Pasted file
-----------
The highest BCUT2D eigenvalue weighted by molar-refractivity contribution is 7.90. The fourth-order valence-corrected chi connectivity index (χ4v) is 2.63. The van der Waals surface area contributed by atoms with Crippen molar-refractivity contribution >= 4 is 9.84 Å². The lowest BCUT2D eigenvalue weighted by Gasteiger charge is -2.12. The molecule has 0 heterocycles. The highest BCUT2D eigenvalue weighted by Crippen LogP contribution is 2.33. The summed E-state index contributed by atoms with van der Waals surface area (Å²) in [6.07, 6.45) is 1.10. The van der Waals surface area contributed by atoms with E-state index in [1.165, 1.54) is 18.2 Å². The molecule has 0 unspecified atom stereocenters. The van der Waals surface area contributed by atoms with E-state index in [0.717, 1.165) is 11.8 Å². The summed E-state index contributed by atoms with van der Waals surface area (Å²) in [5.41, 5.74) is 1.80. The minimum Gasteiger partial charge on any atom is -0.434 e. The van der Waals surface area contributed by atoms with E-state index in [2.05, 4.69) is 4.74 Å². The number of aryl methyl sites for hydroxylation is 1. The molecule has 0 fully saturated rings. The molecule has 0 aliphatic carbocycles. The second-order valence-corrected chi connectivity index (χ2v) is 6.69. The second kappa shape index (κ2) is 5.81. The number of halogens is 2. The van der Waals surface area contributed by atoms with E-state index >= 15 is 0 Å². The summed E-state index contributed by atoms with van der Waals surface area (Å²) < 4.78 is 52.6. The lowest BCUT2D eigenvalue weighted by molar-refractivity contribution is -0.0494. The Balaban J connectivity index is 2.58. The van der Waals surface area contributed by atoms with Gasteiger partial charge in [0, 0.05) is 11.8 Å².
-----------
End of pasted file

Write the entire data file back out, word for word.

The highest BCUT2D eigenvalue weighted by molar-refractivity contribution is 7.90. The fourth-order valence-corrected chi connectivity index (χ4v) is 2.63. The van der Waals surface area contributed by atoms with Crippen molar-refractivity contribution >= 4 is 9.84 Å². The lowest BCUT2D eigenvalue weighted by Gasteiger charge is -2.12. The molecule has 0 heterocycles. The highest BCUT2D eigenvalue weighted by Crippen LogP contribution is 2.33. The summed E-state index contributed by atoms with van der Waals surface area (Å²) in [6.07, 6.45) is 1.10. The van der Waals surface area contributed by atoms with E-state index in [1.165, 1.54) is 18.2 Å². The molecule has 0 unspecified atom stereocenters. The van der Waals surface area contributed by atoms with E-state index in [0.717, 1.165) is 11.8 Å². The summed E-state index contributed by atoms with van der Waals surface area (Å²) in [5.41, 5.74) is 1.80. The minimum Gasteiger partial charge on any atom is -0.434 e. The van der Waals surface area contributed by atoms with E-state index in [2.05, 4.69) is 4.74 Å². The number of aryl methyl sites for hydroxylation is 1. The molecule has 0 fully saturated rings. The molecule has 0 aliphatic carbocycles. The second-order valence-corrected chi connectivity index (χ2v) is 6.69. The second kappa shape index (κ2) is 5.81. The number of halogens is 2. The van der Waals surface area contributed by atoms with E-state index >= 15 is 0 Å². The summed E-state index contributed by atoms with van der Waals surface area (Å²) < 4.78 is 52.6. The lowest BCUT2D eigenvalue weighted by molar-refractivity contribution is -0.0494. The Balaban J connectivity index is 2.58. The van der Waals surface area contributed by atoms with Gasteiger partial charge in [0, 0.05) is 11.8 Å².